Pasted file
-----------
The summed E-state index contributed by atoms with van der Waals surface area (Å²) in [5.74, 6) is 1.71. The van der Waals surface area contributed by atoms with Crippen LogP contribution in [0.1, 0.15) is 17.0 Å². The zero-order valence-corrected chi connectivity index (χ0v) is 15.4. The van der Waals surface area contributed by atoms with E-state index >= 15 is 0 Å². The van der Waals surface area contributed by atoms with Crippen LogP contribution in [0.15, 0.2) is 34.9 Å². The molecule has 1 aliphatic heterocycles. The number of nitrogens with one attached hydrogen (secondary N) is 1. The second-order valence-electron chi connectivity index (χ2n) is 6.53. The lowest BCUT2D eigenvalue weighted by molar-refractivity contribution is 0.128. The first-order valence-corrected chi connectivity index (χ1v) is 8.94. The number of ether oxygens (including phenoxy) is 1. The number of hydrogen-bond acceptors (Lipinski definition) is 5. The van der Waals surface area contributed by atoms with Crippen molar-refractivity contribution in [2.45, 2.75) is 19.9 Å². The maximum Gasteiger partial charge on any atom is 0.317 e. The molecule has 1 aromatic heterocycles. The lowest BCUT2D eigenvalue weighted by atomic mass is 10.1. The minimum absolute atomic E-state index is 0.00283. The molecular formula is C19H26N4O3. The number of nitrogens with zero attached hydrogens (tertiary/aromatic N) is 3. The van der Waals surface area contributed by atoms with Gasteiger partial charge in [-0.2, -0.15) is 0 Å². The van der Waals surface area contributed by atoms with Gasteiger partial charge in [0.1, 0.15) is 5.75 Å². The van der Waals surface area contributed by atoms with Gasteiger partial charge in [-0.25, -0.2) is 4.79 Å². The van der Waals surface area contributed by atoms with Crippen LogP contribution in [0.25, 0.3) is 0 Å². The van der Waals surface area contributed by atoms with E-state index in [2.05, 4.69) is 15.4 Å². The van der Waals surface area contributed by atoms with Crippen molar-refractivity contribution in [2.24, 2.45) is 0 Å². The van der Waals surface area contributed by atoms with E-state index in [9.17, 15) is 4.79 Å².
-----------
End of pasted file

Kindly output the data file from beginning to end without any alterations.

The summed E-state index contributed by atoms with van der Waals surface area (Å²) in [5.74, 6) is 1.71. The van der Waals surface area contributed by atoms with Crippen LogP contribution in [0.1, 0.15) is 17.0 Å². The zero-order valence-corrected chi connectivity index (χ0v) is 15.4. The van der Waals surface area contributed by atoms with E-state index >= 15 is 0 Å². The van der Waals surface area contributed by atoms with Crippen LogP contribution in [0.15, 0.2) is 34.9 Å². The molecule has 1 aliphatic heterocycles. The number of nitrogens with one attached hydrogen (secondary N) is 1. The second-order valence-electron chi connectivity index (χ2n) is 6.53. The lowest BCUT2D eigenvalue weighted by molar-refractivity contribution is 0.128. The first-order valence-corrected chi connectivity index (χ1v) is 8.94. The number of ether oxygens (including phenoxy) is 1. The number of hydrogen-bond acceptors (Lipinski definition) is 5. The van der Waals surface area contributed by atoms with Crippen molar-refractivity contribution in [2.45, 2.75) is 19.9 Å². The maximum Gasteiger partial charge on any atom is 0.317 e. The molecule has 1 aromatic heterocycles. The lowest BCUT2D eigenvalue weighted by atomic mass is 10.1. The minimum absolute atomic E-state index is 0.00283. The molecular formula is C19H26N4O3. The number of nitrogens with zero attached hydrogens (tertiary/aromatic N) is 3. The van der Waals surface area contributed by atoms with Gasteiger partial charge in [-0.2, -0.15) is 0 Å². The van der Waals surface area contributed by atoms with Gasteiger partial charge in [0.1, 0.15) is 5.75 Å². The van der Waals surface area contributed by atoms with Gasteiger partial charge in [-0.25, -0.2) is 4.79 Å². The van der Waals surface area contributed by atoms with Crippen LogP contribution in [0.25, 0.3) is 0 Å². The van der Waals surface area contributed by atoms with E-state index in [2.05, 4.69) is 15.4 Å². The van der Waals surface area contributed by atoms with Crippen molar-refractivity contribution in [2.24, 2.45) is 0 Å². The van der Waals surface area contributed by atoms with E-state index in [9.17, 15) is 4.79 Å².